This one just isn’t balanced. What is the subject? If it’s the lights, there’s far too much empty space at the top and bottom. The convergent lines of the road don’t lead to any obvious subject, and the horizon isn’t really straight. Looks like you did a pan and then use the flash to freeze the foreground, or a double exposure? The foreground just feels empty – it’s doubly obvious because it’s a wide perspective. This might work a lot better as a 16:9 or wider aspect ratio crop; it’s especially important to use the distort tool trick from 3. to straighten out your horizon.
Top of Stone Arch Bridge, Minneapolis MN

Top of Stone Arch Bridge, Minneapolis MN

Nikon D7000, Nikkor 14-24 f/2.8
exif: @15mm, 6 Sec, f/5.6, ISO 100

Number 4:

Hot spot on the nose, too much contrast – bring the shadows up a little. The color is also a bit too saturated for a portrait. Try using Adobe RGB instead of SRGB for a wider gamut; you’ll get smoother tonal transitions that way. You can set the program to open the files as Adobe RGB by default in the preferences.
The Portrait

The Portrait

Nikon D7000, Nikkor 24-70 f/2.8
exif: @35, 1/60th Sec, f/9, ISO 400

Number 3:

This I like; it’s reasonably well balanced, but again it feels like the camera should be aimed a bit lower to mirror the arches. More than that though, the big red reflection of the sign is cut off at bottom left. If you’re worried about verticals, there’s a simple trick : aim lower, shoot with a wider lens, and use the Distort tool in PS to pull your edges out. Use the guide lines to help you judge vertical.
Bottom of Stone Arch Bridge, Minneapolis MN

Bottom of Stone Arch Bridge, Minneapolis MN

Nikon D7000, Nikkor 24-70 f/2.8
exif: @29mm, 5 Sec, f/5.6, ISO 100

Number 2:

Well exposed, but not balanced: that bridge off to the right just feels cut off, and the left side feels empty. I’d include the end of the bridges, and less space at left – shift the subject. You could also dodge the water more to bring out the building reflections. Ditto the clouds. (I think we’ll talk about processing for a future assignment – there’s a lot you can do with ACR6 and higher in the conversion.)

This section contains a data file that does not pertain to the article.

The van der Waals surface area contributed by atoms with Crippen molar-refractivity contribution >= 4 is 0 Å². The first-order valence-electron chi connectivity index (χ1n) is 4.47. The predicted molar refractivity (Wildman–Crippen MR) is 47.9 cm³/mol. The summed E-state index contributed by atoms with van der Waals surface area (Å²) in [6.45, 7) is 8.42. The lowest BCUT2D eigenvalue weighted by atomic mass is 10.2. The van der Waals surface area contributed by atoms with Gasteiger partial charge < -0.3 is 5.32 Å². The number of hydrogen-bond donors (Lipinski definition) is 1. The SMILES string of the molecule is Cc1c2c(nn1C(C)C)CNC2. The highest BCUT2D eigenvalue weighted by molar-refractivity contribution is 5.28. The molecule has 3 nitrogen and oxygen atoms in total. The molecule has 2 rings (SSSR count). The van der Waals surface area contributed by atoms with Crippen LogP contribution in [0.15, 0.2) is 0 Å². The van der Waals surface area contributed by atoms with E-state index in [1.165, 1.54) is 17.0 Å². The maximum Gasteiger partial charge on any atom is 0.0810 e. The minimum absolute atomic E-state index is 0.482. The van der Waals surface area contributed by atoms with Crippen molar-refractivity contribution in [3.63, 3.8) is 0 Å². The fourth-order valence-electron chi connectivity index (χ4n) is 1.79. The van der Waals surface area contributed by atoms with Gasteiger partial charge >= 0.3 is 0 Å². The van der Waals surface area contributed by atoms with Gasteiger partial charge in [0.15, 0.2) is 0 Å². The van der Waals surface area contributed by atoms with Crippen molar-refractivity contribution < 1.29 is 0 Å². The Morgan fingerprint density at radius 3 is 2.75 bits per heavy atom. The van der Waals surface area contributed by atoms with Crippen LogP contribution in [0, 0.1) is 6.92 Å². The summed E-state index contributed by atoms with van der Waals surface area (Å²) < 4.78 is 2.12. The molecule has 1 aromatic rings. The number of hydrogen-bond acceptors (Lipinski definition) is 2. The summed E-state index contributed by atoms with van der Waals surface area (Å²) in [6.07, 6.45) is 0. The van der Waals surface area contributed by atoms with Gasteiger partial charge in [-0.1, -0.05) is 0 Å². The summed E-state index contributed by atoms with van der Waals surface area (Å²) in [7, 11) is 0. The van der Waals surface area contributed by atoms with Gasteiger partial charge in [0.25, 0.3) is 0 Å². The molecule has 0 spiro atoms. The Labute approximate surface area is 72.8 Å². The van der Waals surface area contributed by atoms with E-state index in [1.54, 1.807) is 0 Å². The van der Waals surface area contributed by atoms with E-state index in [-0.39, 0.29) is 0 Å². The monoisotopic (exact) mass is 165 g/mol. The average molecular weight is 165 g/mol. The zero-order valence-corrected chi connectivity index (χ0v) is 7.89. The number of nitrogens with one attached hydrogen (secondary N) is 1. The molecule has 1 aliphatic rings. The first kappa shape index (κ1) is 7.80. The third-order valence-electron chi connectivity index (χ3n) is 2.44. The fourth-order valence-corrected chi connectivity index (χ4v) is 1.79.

I knew this one, but how does one eliminate the statue of liberty? Yeah, that’s it way out on the left.

New York City Skyline

New York City Skyline

Nikon D7000, Nikkor 24-70 f/2.8
exif: @14, 8 Sec, f/5.6, ISO 100 – Panorama

Number 1:

It feels cut off, and there’s not enough separation between subject (flower core) and context (petals). I’d suggest using a faster aperture here, or processing for more contrast.
Flower from the backyard

Flower from the backyard

Nikon D7000, Nikkor 24-70 f/2.8
exif: 1/80th Sec, f/16, ISO 400

Assignment one: Understanding perspectives

Wide angle perspectives (35mm equiv and below) MUST almost always have a strong immediate foreground subject, otherwise everything looks flat and remote. Similarly, telephoto perspectives are compressed – which means foreground and background have the same relative prominence/ angle of view in the frame. You must select your perspective first, THEN only compose your image – not the other way around.